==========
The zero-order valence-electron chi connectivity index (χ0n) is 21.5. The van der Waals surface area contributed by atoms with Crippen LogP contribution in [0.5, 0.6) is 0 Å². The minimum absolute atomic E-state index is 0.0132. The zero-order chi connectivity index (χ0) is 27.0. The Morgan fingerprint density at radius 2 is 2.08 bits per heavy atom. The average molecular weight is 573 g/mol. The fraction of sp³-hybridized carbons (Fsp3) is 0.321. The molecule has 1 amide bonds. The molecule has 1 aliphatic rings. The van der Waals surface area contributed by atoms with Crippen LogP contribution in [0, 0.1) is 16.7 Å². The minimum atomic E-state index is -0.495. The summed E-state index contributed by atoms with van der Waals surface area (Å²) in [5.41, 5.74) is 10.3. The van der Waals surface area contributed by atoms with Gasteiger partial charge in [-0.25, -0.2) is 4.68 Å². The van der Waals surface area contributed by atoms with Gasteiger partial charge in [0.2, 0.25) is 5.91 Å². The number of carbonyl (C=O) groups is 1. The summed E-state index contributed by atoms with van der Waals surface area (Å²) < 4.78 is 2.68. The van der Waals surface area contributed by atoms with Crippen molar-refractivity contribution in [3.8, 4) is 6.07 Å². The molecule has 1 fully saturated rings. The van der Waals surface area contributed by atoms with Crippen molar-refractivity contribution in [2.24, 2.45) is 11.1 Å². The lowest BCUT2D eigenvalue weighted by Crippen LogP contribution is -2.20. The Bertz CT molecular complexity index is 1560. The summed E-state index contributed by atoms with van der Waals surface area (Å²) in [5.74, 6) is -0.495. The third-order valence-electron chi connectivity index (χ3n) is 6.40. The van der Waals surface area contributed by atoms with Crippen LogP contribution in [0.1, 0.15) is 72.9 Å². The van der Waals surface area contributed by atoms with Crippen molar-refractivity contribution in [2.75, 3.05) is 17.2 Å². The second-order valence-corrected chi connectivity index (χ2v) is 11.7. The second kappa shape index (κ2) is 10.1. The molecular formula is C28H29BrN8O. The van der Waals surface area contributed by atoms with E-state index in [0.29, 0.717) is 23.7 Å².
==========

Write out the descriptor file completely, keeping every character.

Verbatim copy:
The zero-order valence-electron chi connectivity index (χ0n) is 21.5. The van der Waals surface area contributed by atoms with Crippen LogP contribution in [0.5, 0.6) is 0 Å². The minimum absolute atomic E-state index is 0.0132. The zero-order chi connectivity index (χ0) is 27.0. The Morgan fingerprint density at radius 2 is 2.08 bits per heavy atom. The average molecular weight is 573 g/mol. The fraction of sp³-hybridized carbons (Fsp3) is 0.321. The molecule has 1 amide bonds. The molecule has 1 aliphatic rings. The van der Waals surface area contributed by atoms with Crippen LogP contribution in [0, 0.1) is 16.7 Å². The minimum atomic E-state index is -0.495. The summed E-state index contributed by atoms with van der Waals surface area (Å²) in [5.41, 5.74) is 10.3. The van der Waals surface area contributed by atoms with Gasteiger partial charge in [-0.25, -0.2) is 4.68 Å². The van der Waals surface area contributed by atoms with Gasteiger partial charge in [0.2, 0.25) is 5.91 Å². The number of carbonyl (C=O) groups is 1. The summed E-state index contributed by atoms with van der Waals surface area (Å²) < 4.78 is 2.68. The van der Waals surface area contributed by atoms with Crippen molar-refractivity contribution in [3.8, 4) is 6.07 Å². The molecule has 1 fully saturated rings. The van der Waals surface area contributed by atoms with Crippen molar-refractivity contribution in [2.24, 2.45) is 11.1 Å². The lowest BCUT2D eigenvalue weighted by Crippen LogP contribution is -2.20. The Bertz CT molecular complexity index is 1560. The summed E-state index contributed by atoms with van der Waals surface area (Å²) in [5.74, 6) is -0.495. The third-order valence-electron chi connectivity index (χ3n) is 6.40. The van der Waals surface area contributed by atoms with Crippen LogP contribution in [0.1, 0.15) is 72.9 Å². The van der Waals surface area contributed by atoms with Crippen molar-refractivity contribution in [2.75, 3.05) is 17.2 Å². The second-order valence-corrected chi connectivity index (χ2v) is 11.7. The second kappa shape index (κ2) is 10.1. The molecular formula is C28H29BrN8O. The van der Waals surface area contributed by atoms with E-state index in [0.29, 0.717) is 23.7 Å².